As many of you are aware, I was at VMworld in San Francisco last week. I wrote a number of articles about some VMware storage announcements, such as EVO:RAIL, VAIO and VVols. However there were, as usual, quite a number of storage vendors at this years conference. One of the vendors that I really want to learn more about was Kaminario, an all flash array vendor that I’d heard a lot of things about. I had the pleasure of spending some time at the Kaminario booth with Shai Maskit who is a senior Product Manager with Kaminario. I posed my usual set of questions to learn a bit more about their AFA products.
The K2 All Flash Array is built out of K-Blocks. Each K-Block comes as a dual controller, 4U system. The controllers run in an Active/Active configuration. The K-Block also houses 24 Solid State Disks (SSDs). The SSDs are enterprise class SSDs, not consumer grade. There are two supported SSD sizes at the moment, 400GB or 800GB. All components, such as SSD, battery packs (for destaging in the event of a failure) and power supplies are hot swappable.
Scale Up or Scale Out
Both! Shai stated that the K2 can be scaled up and scaled out. For Scale Up, a second SSD shelf containing another 24 SSDs may be added. For Scale Out, up to 8 x K-Blocks can be added to the configuration, and each of these could also contain an additional shelf of SSD. The interconnect is point-to-point infiniband. In order to achieve scale out, an infiniband switch is required, but a single switch can support the scale out to 8 K-Block systems. Two infiniband switches are used for high availability. A single stand-alone K block does not require the switch. Shai also stated that scale out is completely non-disruptive to the already running workloads.
Currently the K2 supports iSCSI and Fiber Channel. Each controller has two ports, providing a total of 4 ports for connectivity from each K-Block.
Thin Provisioning, inline compression and inline global deduplication (across all the K-Blocks) are all available as data services on the K2. The deduplication is optional and can be enabled at the per-LUN level. This avoids deduping applications that may not benefit from it, for example, a database application. Shai stated that their customers normally enjoy a 6:1 data reduction ratio (dedupe and compression combined). Some customers have had even higher data reduction ration, but Kaminario will guarantee at least a 3:1 ratio. The data reduction ratio is visible from the K2 dashboard, alongside other performance and capacity information:
From a snapshot perspective, snapshots on the K2 can be nested and can go to a depth of four. Kaminario also offers consistency group snapshots for applications that may span multiple LUNs (snapshot multiple LUNs at the same time).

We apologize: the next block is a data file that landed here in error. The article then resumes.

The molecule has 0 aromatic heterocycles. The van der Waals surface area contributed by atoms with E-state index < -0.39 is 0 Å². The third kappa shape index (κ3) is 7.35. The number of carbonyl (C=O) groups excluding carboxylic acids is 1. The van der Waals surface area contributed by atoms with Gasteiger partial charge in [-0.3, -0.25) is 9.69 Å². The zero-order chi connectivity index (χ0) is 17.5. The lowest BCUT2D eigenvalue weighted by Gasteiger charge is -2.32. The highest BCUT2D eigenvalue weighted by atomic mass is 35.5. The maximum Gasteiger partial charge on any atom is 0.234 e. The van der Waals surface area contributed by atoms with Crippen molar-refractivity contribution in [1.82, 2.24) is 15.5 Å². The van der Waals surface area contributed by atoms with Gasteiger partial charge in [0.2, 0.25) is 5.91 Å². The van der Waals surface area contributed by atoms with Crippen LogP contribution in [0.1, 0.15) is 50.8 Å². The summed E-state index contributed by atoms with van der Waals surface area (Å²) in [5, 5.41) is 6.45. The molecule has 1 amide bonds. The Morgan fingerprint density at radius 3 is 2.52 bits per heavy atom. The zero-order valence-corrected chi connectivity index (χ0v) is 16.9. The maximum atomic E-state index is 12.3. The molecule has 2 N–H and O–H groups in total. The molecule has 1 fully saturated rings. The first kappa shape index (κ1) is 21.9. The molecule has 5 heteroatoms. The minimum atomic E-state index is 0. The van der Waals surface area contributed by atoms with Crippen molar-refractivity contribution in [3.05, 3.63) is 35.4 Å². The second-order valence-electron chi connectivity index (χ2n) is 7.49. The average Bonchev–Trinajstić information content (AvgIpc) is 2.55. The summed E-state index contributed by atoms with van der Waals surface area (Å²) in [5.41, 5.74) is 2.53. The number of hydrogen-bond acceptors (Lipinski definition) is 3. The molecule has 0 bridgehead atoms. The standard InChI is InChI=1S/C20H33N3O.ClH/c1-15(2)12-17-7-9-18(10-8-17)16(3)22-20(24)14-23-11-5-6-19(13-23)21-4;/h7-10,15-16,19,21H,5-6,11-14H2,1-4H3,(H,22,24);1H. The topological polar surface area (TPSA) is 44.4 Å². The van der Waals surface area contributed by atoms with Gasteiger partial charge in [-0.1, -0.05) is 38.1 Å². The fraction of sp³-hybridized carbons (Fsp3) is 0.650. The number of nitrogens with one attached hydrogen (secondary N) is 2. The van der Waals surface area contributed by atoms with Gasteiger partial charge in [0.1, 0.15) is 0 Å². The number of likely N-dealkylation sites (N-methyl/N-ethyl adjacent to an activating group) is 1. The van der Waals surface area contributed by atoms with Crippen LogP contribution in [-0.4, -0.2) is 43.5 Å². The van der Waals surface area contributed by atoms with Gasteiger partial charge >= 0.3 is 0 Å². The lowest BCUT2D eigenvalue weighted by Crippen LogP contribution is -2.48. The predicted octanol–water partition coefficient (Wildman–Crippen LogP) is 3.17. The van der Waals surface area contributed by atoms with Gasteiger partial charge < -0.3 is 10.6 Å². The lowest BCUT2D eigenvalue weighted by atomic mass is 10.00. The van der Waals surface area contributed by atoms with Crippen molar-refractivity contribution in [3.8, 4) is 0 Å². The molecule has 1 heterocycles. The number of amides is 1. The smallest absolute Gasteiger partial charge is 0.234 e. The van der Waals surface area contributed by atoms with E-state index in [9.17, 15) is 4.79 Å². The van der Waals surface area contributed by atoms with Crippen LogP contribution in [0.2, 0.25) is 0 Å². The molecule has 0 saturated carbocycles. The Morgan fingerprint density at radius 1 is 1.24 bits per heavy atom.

Kaminario do not offer replication at the moment, but this is in development and they plan to provide asynchronous replication by the end of this year.
There is also no specific Quality of Service mechanism for I/O performance. There is however QoS on capacity, which is also essential when it comes to guaranteeing capacity per groups of volume and their snapshots. This is especially true when you consider the various data reduction features available, such as thin provisioning, inline deduplication and inline compression. Shai went on to say that the K2 performance avoids noisy-neighbour and SLA per volume issues. However, he did go on to say that this could become an interesting data service in the world of Virtual Volumes, so QoS of performance is something they are definitely looking at.
The K-Block supports the full set of VAAI primitives for block storage – that is, ATS, XCOPY, ZERO, Thin Provisioning and UNMAP. They also have a web client plugin, which allows joint customers to manage multiple K2 systems and their vSphere infrastructure from a single interface.
There is no SRM integration as there is no native replication currently, but this is something that Shai tells me that they plan to deliver when they have a native replication feature. Since this is an All Flash Array (AFA), there is not much point in looking at SIOC or Storage DRS based on I/O metrics integration, since the latency thresholds for these vSphere features are still too high at 30/35ms, something we’ve heard from other AFA vendors in the past. However Storage DRS for initial placement and load balancing based on capacity is still something that can be utilized.
Shai stated that Kaminario’s plans for Virtual Volumes (VVols) are aligned with the VMware road map. They are members of the VVols program, and are working on building the right solution for a storage array with a scale-out architecture.
Looking at their website, the K2 appears to come in at $2/GB. This is pretty good, but I’m not sure if this is for a basic K2 with no shelf unit, or if this is for a much larger system configuration. Another interesting point to note is that these guys came away with Best of Show from the 2014 Flash Memory Summit – “the most innovative flash memory technology”. So, all in all, this looks to be a nice AFA offering, with lots of data services and some good vSphere integration points.